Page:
Security implications in HVAC equipment

Published: 2008-07-08
Last Updated: 2008-07-08 09:24:24 UTC
by Swa Frantzen (Version: 1)
1 comment(s)

Chris sent us: "My wife sent me a link, asking if it would be wise to use a new offering by our local electricity provider (TXU). They will give their customers a free iThermostat with web-enabled features in exchange for the ability to cycle, or turn off the customer's AC unit during peak demand periods. The web-enabled features are hosted by TXU [...]"

There are a number of rather important aspects in there already. As security conscious people (like most, if not all of our readers) we should really try to reach out to our surroundings and try to get the "would it be wise" reaction on the security impact of choices as an integral part of the decision process. It's a hard thing to achieve, not only in a corporate environment, but in a home setting too. It's basically a risk assessment you do, but in order to do it you need to know the risks involved.

The second part is the stressed out electricity generating infrastructure in the USA. If you have to choose between them turning off your electricity for the AC or for all of your home, - outside of the data center (where the AC is critical to avoid overheating of equipment) -  the choice at home seems to be relatively easy provided enough others join in the choice to make a difference.

Back to the risks involved:


The data on when you're at home, what schedule you put in the programming of your AC, when you're on vacation, ... has some impact should it fall in the hands of others. Just imagine what a burglar could do with knowing who's on vacation when, with when you're scheduled to be home or not, ...

Even without that, there's no mention I could find on who has intentional access to that information. Will they use it to send you more marketing stuff? Will they share it with 3rd parties who'll offer their services too?

How is it made sure only your device(s) can get to the settings?


What happens if an unathorized setting heats your home in winter to the maximum the HVAC unit can go during your absence ? Or to the minimum it'll go. Who pays for the energy bill and incendental damage if you didn't authorize those settings?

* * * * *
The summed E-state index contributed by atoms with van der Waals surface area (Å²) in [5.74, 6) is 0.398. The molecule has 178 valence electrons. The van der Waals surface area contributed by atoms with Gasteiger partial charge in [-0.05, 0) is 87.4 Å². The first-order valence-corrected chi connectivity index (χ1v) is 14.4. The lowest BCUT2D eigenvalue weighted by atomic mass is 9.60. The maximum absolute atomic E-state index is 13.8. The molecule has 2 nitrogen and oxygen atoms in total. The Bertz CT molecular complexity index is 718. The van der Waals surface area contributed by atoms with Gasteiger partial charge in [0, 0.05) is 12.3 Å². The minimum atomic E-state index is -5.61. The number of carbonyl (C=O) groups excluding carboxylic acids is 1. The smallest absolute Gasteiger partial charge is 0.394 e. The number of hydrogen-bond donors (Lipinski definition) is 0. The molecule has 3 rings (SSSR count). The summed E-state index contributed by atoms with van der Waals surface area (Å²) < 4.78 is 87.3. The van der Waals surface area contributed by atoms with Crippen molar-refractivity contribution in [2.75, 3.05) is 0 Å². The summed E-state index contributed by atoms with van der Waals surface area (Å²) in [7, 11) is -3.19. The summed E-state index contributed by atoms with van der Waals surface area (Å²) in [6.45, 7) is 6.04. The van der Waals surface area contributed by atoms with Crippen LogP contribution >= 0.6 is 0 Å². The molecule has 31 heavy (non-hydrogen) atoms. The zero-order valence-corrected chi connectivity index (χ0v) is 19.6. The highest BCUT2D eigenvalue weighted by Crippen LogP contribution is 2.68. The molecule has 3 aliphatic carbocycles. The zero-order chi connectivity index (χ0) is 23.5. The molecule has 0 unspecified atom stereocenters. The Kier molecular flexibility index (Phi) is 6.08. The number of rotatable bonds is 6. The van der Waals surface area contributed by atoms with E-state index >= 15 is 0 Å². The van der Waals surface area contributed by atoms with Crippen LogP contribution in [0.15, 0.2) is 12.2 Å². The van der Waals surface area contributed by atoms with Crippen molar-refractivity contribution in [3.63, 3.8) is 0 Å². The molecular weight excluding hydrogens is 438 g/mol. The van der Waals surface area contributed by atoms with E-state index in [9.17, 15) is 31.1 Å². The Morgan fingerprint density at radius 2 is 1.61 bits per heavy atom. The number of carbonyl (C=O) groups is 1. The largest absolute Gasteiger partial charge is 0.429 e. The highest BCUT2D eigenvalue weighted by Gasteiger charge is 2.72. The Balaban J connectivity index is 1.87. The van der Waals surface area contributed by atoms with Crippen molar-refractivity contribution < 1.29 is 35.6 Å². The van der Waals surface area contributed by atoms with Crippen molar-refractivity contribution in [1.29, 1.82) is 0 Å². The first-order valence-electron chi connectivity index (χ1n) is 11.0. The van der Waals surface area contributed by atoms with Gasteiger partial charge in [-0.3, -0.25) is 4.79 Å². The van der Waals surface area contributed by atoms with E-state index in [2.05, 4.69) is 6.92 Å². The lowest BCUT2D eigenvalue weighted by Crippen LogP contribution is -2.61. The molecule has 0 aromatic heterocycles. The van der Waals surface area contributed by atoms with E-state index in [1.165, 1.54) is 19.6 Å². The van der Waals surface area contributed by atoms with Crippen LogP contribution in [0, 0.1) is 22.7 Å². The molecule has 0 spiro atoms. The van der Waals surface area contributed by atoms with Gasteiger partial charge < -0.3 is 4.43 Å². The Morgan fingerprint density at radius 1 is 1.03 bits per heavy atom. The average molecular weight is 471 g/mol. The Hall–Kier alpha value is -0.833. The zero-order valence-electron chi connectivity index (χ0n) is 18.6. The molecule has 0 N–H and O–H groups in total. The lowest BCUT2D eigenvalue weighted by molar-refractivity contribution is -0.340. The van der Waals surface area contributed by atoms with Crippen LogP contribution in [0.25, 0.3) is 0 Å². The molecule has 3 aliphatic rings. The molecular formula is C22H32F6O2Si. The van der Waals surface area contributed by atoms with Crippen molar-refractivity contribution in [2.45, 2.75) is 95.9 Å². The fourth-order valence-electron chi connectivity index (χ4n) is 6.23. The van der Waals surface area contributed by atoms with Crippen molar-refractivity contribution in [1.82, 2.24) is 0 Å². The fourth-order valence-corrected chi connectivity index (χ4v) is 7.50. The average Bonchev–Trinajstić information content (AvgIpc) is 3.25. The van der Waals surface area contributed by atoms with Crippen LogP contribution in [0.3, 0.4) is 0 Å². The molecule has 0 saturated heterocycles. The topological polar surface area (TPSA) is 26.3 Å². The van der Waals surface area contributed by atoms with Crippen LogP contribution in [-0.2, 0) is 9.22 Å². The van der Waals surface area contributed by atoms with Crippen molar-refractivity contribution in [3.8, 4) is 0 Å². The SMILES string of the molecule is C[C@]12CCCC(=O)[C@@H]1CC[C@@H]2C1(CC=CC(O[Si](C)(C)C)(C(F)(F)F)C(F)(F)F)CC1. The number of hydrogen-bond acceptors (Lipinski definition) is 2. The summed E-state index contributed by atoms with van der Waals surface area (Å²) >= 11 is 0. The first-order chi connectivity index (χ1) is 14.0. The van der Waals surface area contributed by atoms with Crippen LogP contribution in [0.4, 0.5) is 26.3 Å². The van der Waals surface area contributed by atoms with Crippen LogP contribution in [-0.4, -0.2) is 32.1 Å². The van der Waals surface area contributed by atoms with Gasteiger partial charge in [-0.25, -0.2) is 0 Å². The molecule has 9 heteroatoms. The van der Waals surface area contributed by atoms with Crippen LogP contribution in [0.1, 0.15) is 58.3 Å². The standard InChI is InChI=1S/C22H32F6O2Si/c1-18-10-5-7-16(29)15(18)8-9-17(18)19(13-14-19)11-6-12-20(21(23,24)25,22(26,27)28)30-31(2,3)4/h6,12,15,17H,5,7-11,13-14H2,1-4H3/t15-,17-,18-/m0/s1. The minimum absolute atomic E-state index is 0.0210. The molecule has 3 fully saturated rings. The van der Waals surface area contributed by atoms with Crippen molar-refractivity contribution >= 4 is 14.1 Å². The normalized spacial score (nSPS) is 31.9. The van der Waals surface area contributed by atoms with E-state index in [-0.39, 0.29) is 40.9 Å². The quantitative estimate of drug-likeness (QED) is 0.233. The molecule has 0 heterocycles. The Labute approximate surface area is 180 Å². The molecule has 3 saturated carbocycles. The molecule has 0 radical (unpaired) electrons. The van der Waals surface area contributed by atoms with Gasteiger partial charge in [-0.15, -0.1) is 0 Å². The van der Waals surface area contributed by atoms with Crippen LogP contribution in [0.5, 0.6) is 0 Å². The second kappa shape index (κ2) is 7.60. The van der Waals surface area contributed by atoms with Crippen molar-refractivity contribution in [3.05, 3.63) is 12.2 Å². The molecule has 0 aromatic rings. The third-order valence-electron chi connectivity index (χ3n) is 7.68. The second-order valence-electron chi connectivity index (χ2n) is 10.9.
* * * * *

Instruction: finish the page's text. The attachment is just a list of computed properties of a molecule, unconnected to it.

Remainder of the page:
The new unit does have a lockout on the keyboard, but the troubleshooting on the website makes it obvious how trivial it is to override the lockout.


What happens if the website or your Internet connection is unavailable? Do you loose HVAC? Will it stay in it's last setting? Will it know the rest of the scheduling and continue to execute that without you having the ability to make changes till the communication or service becomes available again?


Well ... login and plain old password on that website says enough to our readers I guess.


After seeing the installation instructions, there were some additional questions not answered on the wireless network component. After looking at the video a few times, they are using a Digi ConnectPort X2, which seems to be providing ZigBee/IEEE 802.15.4 for "PAN" connections.

So you'll have to read up on another wireless network type next to WiFi, Bluetooth, ... It is interesting to see that zigbee does mention ACLs, AES, ... but I've also seen it mentioned that the encryption is in fact optional ...

Zigbee FAQ, Gilles Thonet, IEEE, February 2006.
ZigBee Security Layer Technical Overview - ZigBee Alliance, Seoul, September 2006.

So this raises many more questions than their FAQ will answer.


A conclusion: well there's hardly any as the questions would need answers before the risk can be determined. And regardless of that, in the end the important part is the risk you're willing to accept in order to gain the benefits that go far beyond the security implications.

For all clarity: I'm sure there are many more providers that use this technology beyond TXU, it's just the one sent in by one of our readers. I'm not trying to single them out in any way other than using this as an educational example.

Swa Frantzen -- Section 66

1 comment(s)


Just a quick comment. Being right in the middle of my company's efforts to modernize their portion of the nation's electrical grid, I can say that security is being addressed strenuously. That means cyber security end-to-end protection from the utility's back office systems in the data center right down to the customer premise equipment, including the HAN (Home Area Network). It will take some time because of the number of electrical utilities in this country and the costs associated with it.

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